(note: Derek Taylor was the editor of Powder Magazine from 2008 to 2012. He wrote this piece for Outdoor Magazine.)
Vail has gotten a lot of flak recently. Their lawyer-powered acquisition of Park City ski resort in Utah has kept them in the headlines for the past year. Vail now owns 11 ski resorts:
Park City & The Canyons in Utah
Kirkwood, Heavenly, & Northstar in California
Beaver Creek, Vail, Keystone, Breckenridge in Colorado
Afton Alps in Minnesota
Mount Brighton in Michigan
Some think that this enormous consolidation of the ski industry is a bad thing. Derek Taylor thinks it’s a good thing. One thing is for sure: Vail’s Epic Pass is one helluva deal these days…
What do you guys think? Is Vail the enemy?
here’s an excerpt from Derek’s story:
But before you grab a torch and join the lynch mob, I have something to tell you. Vail is not your enemy. Don’t get me wrong, I’ve done more than my fair share of Vail bashing. I used to live in a town (Crested Butte) that sold “Vail Sucks” shirts in most storefronts. And if I were to compile a list my favorite ski resorts, there might—might—be one from the Vail Resorts portfolio on the list. But when it comes time to spew venom, there’s something else to remember. Unlike many entities that storm in and adversely affect our little mountain utopias (Talisker?), Vail is a ski company.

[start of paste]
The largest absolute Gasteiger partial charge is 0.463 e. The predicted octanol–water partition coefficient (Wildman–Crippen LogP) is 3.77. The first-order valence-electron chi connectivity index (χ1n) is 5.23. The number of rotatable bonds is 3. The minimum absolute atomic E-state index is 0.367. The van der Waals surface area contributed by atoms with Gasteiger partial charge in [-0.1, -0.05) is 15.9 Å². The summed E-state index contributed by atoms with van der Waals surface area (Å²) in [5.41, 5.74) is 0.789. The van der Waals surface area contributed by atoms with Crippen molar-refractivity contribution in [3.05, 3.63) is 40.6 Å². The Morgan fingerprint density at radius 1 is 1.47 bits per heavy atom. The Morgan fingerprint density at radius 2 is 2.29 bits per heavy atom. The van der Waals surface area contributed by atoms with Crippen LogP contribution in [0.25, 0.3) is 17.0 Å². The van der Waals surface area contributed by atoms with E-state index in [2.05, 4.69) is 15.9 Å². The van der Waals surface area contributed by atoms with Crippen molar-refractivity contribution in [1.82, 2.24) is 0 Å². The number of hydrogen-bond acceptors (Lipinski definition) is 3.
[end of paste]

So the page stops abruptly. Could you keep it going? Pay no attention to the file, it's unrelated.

Not only is Vail a ski company, it is a successful ski company. The eleven areas the company runs survive. They attract people. They create skiers. At a time when the buzz in the long-struggling ski industry is about increasing the size of the pie rather than fighting over the pieces, Vail is actually doing that.
The Epic Pass, the game-changing multiresort season pass the company debuted in 2008, is one of the best deals going. It sells to people who wouldn’t ordinarily buy ski passes, and it inspires them take their vacations in the mountains. Season passes went from something only local ski bums and wealthy second-home owners bought to being a great value for recreational skiers who take only a few ski trips a year. The Epic Pass, which now includes 18 resorts worldwide, has also made it more economically viable for skiers to visit new resorts. If you live in Colorado and have an Epic Pass, for example, skiing at other Vail Resorts in California and Utahbecomes much more affordable when you take the cost of lift tickets out of the equation. – Derek Taylor
Read the full article here: